By Angela Marroy Boerger, Director of Learning & Programs

Before the Thanksgiving break began its work to expand our waistlines, Arts Every Day had an opportunity to expand our minds! Members of the Baltimore Arts Integration Project leadership team and Science Curriculum Specialists attended the Learning & the Brain Conference in Boston titled The Science of Teaching and Learning, joining nearly 1,000 teachers from across the country to learn about healthy brains, active minds, memory, movement, and well-being for effective teaching and learning. 

Dr. Mariale Hardiman, BAIP’s lead advisor on the Brain-Targeted Teaching Method and a leader in the field of neuroeducation, struck the opening gavel of the conference with a General Welcome. The following day, she led a session on “Embodied Minds, Memory, and Learning: How the Arts Support Effective Instruction.” At this session, she not only invited AED’s Angela Marroy Boerger to present the work of the Baltimore Arts Integration Project, she also shared several examples of the arts-integrated overlays that our BAIP creative teams have produced this year, which link City Schools’ science curriculum with artistic processes and activities.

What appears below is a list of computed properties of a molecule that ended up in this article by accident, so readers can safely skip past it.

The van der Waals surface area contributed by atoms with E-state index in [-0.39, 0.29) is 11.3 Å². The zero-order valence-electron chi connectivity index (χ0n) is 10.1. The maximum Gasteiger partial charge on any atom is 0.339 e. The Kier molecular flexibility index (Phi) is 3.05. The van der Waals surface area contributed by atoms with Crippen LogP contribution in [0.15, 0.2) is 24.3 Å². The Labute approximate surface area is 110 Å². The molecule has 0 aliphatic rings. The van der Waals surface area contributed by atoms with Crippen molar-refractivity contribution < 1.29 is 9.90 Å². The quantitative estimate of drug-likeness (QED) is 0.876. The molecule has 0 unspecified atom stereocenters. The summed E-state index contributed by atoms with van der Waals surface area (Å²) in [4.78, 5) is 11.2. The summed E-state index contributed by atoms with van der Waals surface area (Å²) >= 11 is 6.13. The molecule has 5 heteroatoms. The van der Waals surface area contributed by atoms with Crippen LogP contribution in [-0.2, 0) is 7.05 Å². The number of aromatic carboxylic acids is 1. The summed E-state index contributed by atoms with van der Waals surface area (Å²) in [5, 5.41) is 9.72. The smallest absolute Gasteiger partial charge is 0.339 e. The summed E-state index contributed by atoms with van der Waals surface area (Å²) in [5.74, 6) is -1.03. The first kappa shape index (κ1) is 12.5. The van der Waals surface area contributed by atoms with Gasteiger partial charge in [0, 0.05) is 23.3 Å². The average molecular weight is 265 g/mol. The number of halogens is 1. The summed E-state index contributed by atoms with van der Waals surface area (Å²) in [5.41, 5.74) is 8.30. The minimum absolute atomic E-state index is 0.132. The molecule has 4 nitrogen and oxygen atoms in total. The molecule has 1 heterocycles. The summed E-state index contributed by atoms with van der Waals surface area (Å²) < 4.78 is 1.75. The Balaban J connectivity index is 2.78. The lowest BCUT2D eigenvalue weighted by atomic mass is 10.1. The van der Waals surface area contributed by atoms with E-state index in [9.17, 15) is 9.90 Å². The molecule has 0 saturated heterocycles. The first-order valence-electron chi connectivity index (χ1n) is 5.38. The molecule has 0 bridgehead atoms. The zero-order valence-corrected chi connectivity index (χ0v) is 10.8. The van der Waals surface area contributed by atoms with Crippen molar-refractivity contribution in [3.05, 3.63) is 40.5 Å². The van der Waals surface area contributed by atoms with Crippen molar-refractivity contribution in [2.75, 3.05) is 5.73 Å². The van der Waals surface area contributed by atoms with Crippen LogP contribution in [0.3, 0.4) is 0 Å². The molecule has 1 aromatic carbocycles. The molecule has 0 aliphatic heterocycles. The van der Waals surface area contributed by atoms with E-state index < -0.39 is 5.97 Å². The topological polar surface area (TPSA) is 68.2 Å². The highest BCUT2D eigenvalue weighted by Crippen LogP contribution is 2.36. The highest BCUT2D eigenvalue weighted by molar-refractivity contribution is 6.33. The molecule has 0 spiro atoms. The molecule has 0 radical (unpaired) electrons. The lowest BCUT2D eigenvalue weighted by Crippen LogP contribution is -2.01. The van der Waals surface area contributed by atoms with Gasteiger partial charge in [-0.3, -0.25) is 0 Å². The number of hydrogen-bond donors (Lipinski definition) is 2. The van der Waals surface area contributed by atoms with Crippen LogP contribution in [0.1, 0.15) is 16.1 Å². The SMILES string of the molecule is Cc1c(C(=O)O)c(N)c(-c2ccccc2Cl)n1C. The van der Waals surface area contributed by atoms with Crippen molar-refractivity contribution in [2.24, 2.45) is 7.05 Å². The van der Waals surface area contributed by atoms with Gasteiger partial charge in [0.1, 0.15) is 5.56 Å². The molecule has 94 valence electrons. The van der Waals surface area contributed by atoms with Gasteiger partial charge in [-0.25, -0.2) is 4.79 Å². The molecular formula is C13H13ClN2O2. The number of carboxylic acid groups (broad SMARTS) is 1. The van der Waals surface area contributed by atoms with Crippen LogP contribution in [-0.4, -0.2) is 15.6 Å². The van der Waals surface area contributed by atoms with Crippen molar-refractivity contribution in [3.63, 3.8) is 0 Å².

Overheard at one table of attendees, Allison Odom, a participating teacher from Pineville, North Carolina, remarked to her colleague, “I could totally do this!”, as Dr. Hardiman presented BAIP teams’ arts-integrated activities on the scientific states of matter. We were thrilled to witness the enthusiasm of a teacher–notably with no formal artistic training or education–to embrace our arts-integrated and neuroeducation-based techniques and activities with ease.  

The conference was an eye-opening introduction to other recent findings in the realm of brain health, with keynotes addressing how the brain itself can be changed through behavioral strategies; how well-being is a skill that can be learned; and how emotional engagement activates the very same brain systems that keep you alive. As a whole, we left the conference more convinced than ever of the imperative of engaging students through the community-building and emotion-stimulating work of the arts and arts integration. We were proud to join these rich discussions and introduce scholars and teachers to the work of the Baltimore Arts Integration Project!